Skip to main content

Cost is as important as benefit in recycling

Not easy to clean
(Photo by Steven Lilley from Wikimedia)
The other day on the radio, some government person or other was berating the poor old householder. He was asked by the interviewer why it was that a surprisingly high percentage of plastic sent for recycling ends up in landfill. He pointed out that the lazy old taxpayer often doesn't wash out their sauce bottles properly, so they can't be recycled.

This made me think - I have never seen a proper environmental cost/benefit on recycling. I do recycle - I'm all in favour - but, for example, in the case of the sauce bottle, I generally send it straight to landfill. This is because there is a considerable energy use in washing out a sauce bottle - it usually takes a fair amount of hot water and quite possibly some washing up liquid. It also takes up some of my time, which also has a cost (I assume the reason the recycling companies don't themselves wash out sauce bottles is that the cost outweighs the benefit.)

I don't know for certain how the balance lies as I've never seen appropriate figures, but my suspicion is that more environmental damage is done by cleaning out the bottle (and transporting it far further for recycling than for landfill) than is done by sticking it in a hole in the ground.

So, yes, government, please do encourage us to recycle sensibly - but give us the data to make it sensible. When a green activity is done for show, rather than to help the environment, it's greenwash - and I think this particular complaint about the householder is exactly that.

This has been a Green Heretic production.


Popular posts from this blog

Why I hate opera

If I'm honest, the title of this post is an exaggeration to make a point. I don't really hate opera. There are a couple of operas - notably Monteverdi's Incoranazione di Poppea and Purcell's Dido & Aeneas - that I quite like. But what I do find truly sickening is the reverence with which opera is treated, as if it were some particularly great art form. Nowhere was this more obvious than in ITV's recent gut-wrenchingly awful series Pop Star to Opera Star , where the likes of Alan Tichmarsh treated the real opera singers as if they were fragile pieces on Antiques Roadshow, and the music as if it were a gift of the gods. In my opinion - and I know not everyone agrees - opera is: Mediocre music Melodramatic plots Amateurishly hammy acting A forced and unpleasant singing style Ridiculously over-supported by public funds I won't even bother to go into any detail on the plots and the acting - this is just self-evident. But the other aspects need some ex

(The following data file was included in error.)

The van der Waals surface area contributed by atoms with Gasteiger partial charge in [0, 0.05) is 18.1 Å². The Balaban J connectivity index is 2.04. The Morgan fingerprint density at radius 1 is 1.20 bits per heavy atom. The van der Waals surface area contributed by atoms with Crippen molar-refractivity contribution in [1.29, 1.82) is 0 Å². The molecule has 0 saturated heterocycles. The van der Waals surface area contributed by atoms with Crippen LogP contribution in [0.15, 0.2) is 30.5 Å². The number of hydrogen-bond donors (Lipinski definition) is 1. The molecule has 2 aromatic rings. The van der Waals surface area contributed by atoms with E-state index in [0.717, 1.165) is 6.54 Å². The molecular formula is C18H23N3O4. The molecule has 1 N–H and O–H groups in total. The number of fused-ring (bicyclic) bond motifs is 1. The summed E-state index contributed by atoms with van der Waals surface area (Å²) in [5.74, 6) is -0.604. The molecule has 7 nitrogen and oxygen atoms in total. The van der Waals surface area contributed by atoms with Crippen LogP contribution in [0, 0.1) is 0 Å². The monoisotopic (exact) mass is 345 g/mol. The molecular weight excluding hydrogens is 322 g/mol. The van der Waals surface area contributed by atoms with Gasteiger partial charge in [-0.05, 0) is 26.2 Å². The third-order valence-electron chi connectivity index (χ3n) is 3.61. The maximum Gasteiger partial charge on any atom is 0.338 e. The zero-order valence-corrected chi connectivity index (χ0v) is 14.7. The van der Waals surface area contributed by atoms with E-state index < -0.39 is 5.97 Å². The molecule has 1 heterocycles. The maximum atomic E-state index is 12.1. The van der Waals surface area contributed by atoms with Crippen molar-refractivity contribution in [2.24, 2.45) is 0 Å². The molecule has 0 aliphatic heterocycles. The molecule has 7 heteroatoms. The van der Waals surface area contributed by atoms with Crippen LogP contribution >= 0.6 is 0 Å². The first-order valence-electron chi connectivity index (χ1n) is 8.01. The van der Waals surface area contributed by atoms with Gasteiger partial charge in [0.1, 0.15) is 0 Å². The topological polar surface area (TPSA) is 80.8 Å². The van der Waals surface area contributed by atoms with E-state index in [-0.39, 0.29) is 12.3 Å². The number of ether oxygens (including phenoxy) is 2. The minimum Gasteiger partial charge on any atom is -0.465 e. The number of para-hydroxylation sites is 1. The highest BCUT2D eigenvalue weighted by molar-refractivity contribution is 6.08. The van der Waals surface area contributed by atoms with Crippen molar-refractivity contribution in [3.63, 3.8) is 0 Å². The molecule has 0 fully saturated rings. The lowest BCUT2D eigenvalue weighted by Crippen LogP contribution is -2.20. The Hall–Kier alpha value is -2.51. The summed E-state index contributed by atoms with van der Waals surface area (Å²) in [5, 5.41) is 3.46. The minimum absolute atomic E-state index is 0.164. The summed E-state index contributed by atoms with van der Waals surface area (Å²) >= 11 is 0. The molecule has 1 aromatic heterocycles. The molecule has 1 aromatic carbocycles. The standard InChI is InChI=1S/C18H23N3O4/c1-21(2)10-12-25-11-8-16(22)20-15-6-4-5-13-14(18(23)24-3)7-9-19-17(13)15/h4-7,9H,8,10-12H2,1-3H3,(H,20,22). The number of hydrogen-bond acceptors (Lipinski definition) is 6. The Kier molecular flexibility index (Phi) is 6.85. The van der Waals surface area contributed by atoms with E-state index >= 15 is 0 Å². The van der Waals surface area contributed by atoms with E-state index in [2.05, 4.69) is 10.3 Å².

Is 5x3 the same as 3x5?

The Internet has gone mildly bonkers over a child in America who was marked down in a test because when asked to work out 5x3 by repeated addition he/she used 5+5+5 instead of 3+3+3+3+3. Those who support the teacher say that 5x3 means 'five lots of 3' where the complainants say that 'times' is commutative (reversible) so the distinction is meaningless as 5x3 and 3x5 are indistinguishable. It's certainly true that not all mathematical operations are commutative. I think we are all comfortable that 5-3 is not the same as 3-5.  However. This not true of multiplication (of numbers). And so if there is to be any distinction, it has to be in the use of English to interpret the 'x' sign. Unfortunately, even here there is no logical way of coming up with a definitive answer. I suspect most primary school teachers would expands 'times' as 'lots of' as mentioned above. So we get 5 x 3 as '5 lots of 3'. Unfortunately that only wor

Which idiot came up with percentage-based gradient signs

Rant warning: the contents of this post could sound like something produced by UKIP. I wish to make it clear that I do not in any way support or endorse that political party. In fact it gives me the creeps. Once upon a time, the signs for a steep hill on British roads displayed the gradient in a simple, easy-to-understand form. If the hill went up, say, one yard for every three yards forward it said '1 in 3'. Then some bureaucrat came along and decided that it would be a good idea to state the slope as a percentage. So now the sign for (say) a 1 in 10 slope says 10% (I think). That 'I think' is because the percentage-based slope is so unnatural. There are two ways we conventionally measure slopes. Either on X/Y coordiates (as in 1 in 4) or using degrees - say at a 15° angle. We don't measure them in percentages. It's easy to visualize a 1 in 3 slope, or a 30 degree angle. Much less obvious what a 33.333 recurring percent slope is. And what's a 100% slope